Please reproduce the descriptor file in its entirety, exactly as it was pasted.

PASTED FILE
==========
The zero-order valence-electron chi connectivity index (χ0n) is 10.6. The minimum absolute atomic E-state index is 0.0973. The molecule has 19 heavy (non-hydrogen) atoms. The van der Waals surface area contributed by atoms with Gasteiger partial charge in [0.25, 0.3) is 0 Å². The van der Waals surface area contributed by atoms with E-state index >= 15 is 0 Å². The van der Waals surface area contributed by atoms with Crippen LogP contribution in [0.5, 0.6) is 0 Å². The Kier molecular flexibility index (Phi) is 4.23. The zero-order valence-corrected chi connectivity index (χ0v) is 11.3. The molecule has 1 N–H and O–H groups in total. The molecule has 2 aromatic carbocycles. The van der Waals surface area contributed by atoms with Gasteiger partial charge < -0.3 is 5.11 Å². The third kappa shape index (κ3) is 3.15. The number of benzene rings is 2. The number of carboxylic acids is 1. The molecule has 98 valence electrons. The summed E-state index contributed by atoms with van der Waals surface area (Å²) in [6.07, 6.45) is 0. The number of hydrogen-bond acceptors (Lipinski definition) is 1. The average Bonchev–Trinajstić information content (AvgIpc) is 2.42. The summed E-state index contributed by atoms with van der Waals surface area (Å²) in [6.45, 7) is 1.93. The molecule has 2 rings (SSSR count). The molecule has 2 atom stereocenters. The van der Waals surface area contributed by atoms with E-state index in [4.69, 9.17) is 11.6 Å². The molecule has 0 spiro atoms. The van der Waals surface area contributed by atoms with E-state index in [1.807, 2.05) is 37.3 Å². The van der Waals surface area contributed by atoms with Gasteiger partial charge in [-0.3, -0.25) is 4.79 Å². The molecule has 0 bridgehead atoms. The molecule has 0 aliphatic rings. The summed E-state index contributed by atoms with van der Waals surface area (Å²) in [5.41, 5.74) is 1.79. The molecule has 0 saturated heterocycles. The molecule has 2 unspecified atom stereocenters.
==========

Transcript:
The zero-order valence-electron chi connectivity index (χ0n) is 10.6. The minimum absolute atomic E-state index is 0.0973. The molecule has 19 heavy (non-hydrogen) atoms. The van der Waals surface area contributed by atoms with Gasteiger partial charge in [0.25, 0.3) is 0 Å². The van der Waals surface area contributed by atoms with E-state index >= 15 is 0 Å². The van der Waals surface area contributed by atoms with Crippen LogP contribution in [0.5, 0.6) is 0 Å². The Kier molecular flexibility index (Phi) is 4.23. The zero-order valence-corrected chi connectivity index (χ0v) is 11.3. The molecule has 1 N–H and O–H groups in total. The molecule has 2 aromatic carbocycles. The van der Waals surface area contributed by atoms with Gasteiger partial charge < -0.3 is 5.11 Å². The third kappa shape index (κ3) is 3.15. The number of benzene rings is 2. The number of carboxylic acids is 1. The molecule has 98 valence electrons. The summed E-state index contributed by atoms with van der Waals surface area (Å²) in [6.07, 6.45) is 0. The number of hydrogen-bond acceptors (Lipinski definition) is 1. The average Bonchev–Trinajstić information content (AvgIpc) is 2.42. The summed E-state index contributed by atoms with van der Waals surface area (Å²) in [6.45, 7) is 1.93. The molecule has 2 rings (SSSR count). The molecule has 2 atom stereocenters. The van der Waals surface area contributed by atoms with E-state index in [4.69, 9.17) is 11.6 Å². The molecule has 0 spiro atoms. The van der Waals surface area contributed by atoms with E-state index in [1.807, 2.05) is 37.3 Å². The van der Waals surface area contributed by atoms with Gasteiger partial charge in [-0.3, -0.25) is 4.79 Å². The molecule has 0 bridgehead atoms. The molecule has 0 aliphatic rings. The summed E-state index contributed by atoms with van der Waals surface area (Å²) in [5.41, 5.74) is 1.79. The molecule has 0 saturated heterocycles. The molecule has 2 unspecified atom stereocenters.